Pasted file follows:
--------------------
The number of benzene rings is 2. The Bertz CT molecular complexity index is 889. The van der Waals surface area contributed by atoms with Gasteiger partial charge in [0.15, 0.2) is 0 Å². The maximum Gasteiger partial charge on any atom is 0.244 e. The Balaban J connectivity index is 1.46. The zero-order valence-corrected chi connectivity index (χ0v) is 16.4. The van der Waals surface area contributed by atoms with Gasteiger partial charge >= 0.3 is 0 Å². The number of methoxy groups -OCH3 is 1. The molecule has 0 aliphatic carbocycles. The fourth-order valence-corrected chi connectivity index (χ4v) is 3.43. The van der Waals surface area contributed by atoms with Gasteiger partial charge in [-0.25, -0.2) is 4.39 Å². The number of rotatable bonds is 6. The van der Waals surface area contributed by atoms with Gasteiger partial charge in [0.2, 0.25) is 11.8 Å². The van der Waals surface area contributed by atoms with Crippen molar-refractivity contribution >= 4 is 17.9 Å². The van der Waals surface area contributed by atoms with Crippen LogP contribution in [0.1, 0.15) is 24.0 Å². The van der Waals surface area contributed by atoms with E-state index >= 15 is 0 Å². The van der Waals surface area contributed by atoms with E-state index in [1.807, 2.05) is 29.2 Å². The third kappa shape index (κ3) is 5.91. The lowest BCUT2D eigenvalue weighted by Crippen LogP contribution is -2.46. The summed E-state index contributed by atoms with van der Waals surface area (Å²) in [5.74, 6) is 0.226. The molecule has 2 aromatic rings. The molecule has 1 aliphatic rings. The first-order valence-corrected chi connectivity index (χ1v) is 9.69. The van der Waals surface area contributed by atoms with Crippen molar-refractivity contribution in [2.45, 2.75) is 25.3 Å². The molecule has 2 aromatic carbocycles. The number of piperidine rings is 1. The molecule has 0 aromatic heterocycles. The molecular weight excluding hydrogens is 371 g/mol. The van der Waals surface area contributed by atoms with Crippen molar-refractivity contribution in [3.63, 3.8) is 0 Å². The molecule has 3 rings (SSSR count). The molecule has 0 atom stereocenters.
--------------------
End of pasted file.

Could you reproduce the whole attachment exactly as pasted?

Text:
The number of benzene rings is 2. The Bertz CT molecular complexity index is 889. The van der Waals surface area contributed by atoms with Gasteiger partial charge in [0.15, 0.2) is 0 Å². The maximum Gasteiger partial charge on any atom is 0.244 e. The Balaban J connectivity index is 1.46. The zero-order valence-corrected chi connectivity index (χ0v) is 16.4. The van der Waals surface area contributed by atoms with Gasteiger partial charge >= 0.3 is 0 Å². The number of methoxy groups -OCH3 is 1. The molecule has 0 aliphatic carbocycles. The fourth-order valence-corrected chi connectivity index (χ4v) is 3.43. The van der Waals surface area contributed by atoms with Gasteiger partial charge in [-0.25, -0.2) is 4.39 Å². The number of rotatable bonds is 6. The van der Waals surface area contributed by atoms with Gasteiger partial charge in [0.2, 0.25) is 11.8 Å². The van der Waals surface area contributed by atoms with Crippen molar-refractivity contribution >= 4 is 17.9 Å². The van der Waals surface area contributed by atoms with Crippen LogP contribution in [0.1, 0.15) is 24.0 Å². The van der Waals surface area contributed by atoms with E-state index >= 15 is 0 Å². The van der Waals surface area contributed by atoms with E-state index in [1.807, 2.05) is 29.2 Å². The third kappa shape index (κ3) is 5.91. The lowest BCUT2D eigenvalue weighted by Crippen LogP contribution is -2.46. The summed E-state index contributed by atoms with van der Waals surface area (Å²) in [5.74, 6) is 0.226. The molecule has 2 aromatic rings. The molecule has 1 aliphatic rings. The first-order valence-corrected chi connectivity index (χ1v) is 9.69. The van der Waals surface area contributed by atoms with Crippen molar-refractivity contribution in [2.45, 2.75) is 25.3 Å². The molecule has 2 aromatic carbocycles. The number of piperidine rings is 1. The molecule has 0 aromatic heterocycles. The molecular weight excluding hydrogens is 371 g/mol. The van der Waals surface area contributed by atoms with Crippen molar-refractivity contribution in [3.63, 3.8) is 0 Å². The molecule has 3 rings (SSSR count). The molecule has 0 atom stereocenters.